Mitsubishi Electric Company announced this week that it has developed a new technology – a dot forming technology that combines laser, CNC and CAM technologies in a 3D printer. This technology realizes high-precision shaping and produces high quality 3D parts with few voids at high speed. It uses a laser wire directed energy deposition (DED) method, a 3D printing process that uses focused thermal energy to fuse parts as they are deposited. Mitsubishi Electric Company believes that the new technology will improve productivity in a wide range of applications, including the near-net shaping of aircraft and automotive parts and build-up repairs.
A wide variety of 3D shapes are possible with the technology, including overhangs or hollow shapes. It can be used not only to create new parts from scratch but to repair objects made with other technologies, adding on layers to pre-existing parts. Directed energy deposition can use powder as a feedstock, but it commonly uses metal wire, which can be inexpensive, common laser welding wire. The process is similar to material extrusion, but the nozzle is not fixed to a specific axis and can move in multiple directions.
The new technique repeats spot forming by synchronously controlling the pulsed laser irradiation, the supply of metal wires and shield gas, and the shaping position. The shape accuracy is 60 percent more precise than conventional consecutive forming technology. Oxidation can be a problem with more conventional technology, but it can be reduced by more than 20 percent with the new technique because the high temperature areas are limited to a narrow spot forming area. Complex shapes can be formed by using special CAM processes compatible with dot forming technology.
Precision is one of the major advantages of Mitsubishi Electric’s new technology, as is the ability to produce parts with very few voids. The company, through its Research Laboratories, has come up with some experimental and promising 3D printing technologies before, such as five-axis 3D printing, and its dot forming technology is promising indeed. Voids in 3D printed parts are a major issue in most metal additive manufacturing technologies, and eliminating them will save valuable time, money and material. The ability to produce parts to near net shape is also extremely valuable, as it cuts back on post processing time and effort.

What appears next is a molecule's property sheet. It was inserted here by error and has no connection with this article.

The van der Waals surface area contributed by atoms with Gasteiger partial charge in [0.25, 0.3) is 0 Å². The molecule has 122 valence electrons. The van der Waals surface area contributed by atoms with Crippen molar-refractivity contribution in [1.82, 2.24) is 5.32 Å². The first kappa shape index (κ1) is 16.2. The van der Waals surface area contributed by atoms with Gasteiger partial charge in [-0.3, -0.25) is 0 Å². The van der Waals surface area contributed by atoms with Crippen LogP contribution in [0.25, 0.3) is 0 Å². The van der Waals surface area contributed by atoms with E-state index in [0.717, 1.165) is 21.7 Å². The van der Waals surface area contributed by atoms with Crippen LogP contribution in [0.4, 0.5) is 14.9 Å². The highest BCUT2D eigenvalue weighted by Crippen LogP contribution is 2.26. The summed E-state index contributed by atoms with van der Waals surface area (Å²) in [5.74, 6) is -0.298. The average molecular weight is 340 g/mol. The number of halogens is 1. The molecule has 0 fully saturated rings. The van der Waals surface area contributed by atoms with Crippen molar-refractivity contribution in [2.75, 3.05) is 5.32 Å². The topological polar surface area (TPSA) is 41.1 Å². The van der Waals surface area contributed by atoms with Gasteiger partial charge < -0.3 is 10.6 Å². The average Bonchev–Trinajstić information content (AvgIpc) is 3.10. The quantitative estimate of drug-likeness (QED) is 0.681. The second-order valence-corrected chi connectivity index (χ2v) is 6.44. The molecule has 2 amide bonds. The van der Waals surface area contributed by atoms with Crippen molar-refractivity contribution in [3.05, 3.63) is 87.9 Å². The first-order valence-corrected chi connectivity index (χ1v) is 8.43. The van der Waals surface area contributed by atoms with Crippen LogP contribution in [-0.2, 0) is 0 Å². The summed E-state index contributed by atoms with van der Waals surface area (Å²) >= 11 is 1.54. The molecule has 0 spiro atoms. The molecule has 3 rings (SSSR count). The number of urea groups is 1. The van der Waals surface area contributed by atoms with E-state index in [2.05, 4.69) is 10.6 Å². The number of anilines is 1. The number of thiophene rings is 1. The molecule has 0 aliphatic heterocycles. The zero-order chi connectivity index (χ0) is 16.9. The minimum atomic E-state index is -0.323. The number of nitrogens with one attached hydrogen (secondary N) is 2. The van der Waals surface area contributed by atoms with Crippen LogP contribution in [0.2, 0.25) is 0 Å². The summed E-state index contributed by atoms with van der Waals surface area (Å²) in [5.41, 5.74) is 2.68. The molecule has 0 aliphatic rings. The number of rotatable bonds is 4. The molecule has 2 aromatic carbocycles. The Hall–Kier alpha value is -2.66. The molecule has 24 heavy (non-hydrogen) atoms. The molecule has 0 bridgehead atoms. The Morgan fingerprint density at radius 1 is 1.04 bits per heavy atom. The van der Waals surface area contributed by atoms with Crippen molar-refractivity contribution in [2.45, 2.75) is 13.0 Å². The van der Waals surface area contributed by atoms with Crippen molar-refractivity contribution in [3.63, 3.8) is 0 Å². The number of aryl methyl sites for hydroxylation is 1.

The public will have the opportunity to learn more about Mitsubishi Electric Company’s dot forming technology next month at the Japan International Machine Tool Fair (JIMTOF2018), which will be taking place in Tokyo from November 1st to November 6th. A machine exhibiting the new technology will be on display at the convention. It will be a few years still before we see the technology available commercially; Mitsubishi Electric plans to launch a commercial version of the machine within the fiscal year ending in March 2021.
Discuss this and other 3D printing topics at 3DPrintBoard.com or share your thoughts below.
You May Also Like
Mobile Smart Factories Seek to 3D Print Wherever, Whenever
Bionic Production GmBH has developed a very interesting initiative dubbed the Mobile Smart Factory, a modular shipping container-based production site, equipped with 3D printing devices to provide real-time and onsite ...
3D Printing for Preoperative Simulation of Complex Cardiovascular Surgery
Last month, doctors in east China’s Nanchang city used 3D printing technology for the first time to assist a complex cardiovascular surgery. Before outlining their final plan, a pre-operative evaluation...
Greater Potential for Artificial Intelligence in Additive Manufacturing
Researchers from China continue in the quest to continually top 3D printing capabilities, adding complex layers with other technologies into the fold, as detailed in the recently published ‘Smart additive...
Using Symmetry and 3D Printed Medical Models to Repair Bone Fractures
In a new study, a team of researchers from China compared the clinical outcomes of treating isolated acetabular (concave surface of the pelvis) fractures with traditional 3D-printed planning models and...
View our broad assortment of in house and third party products.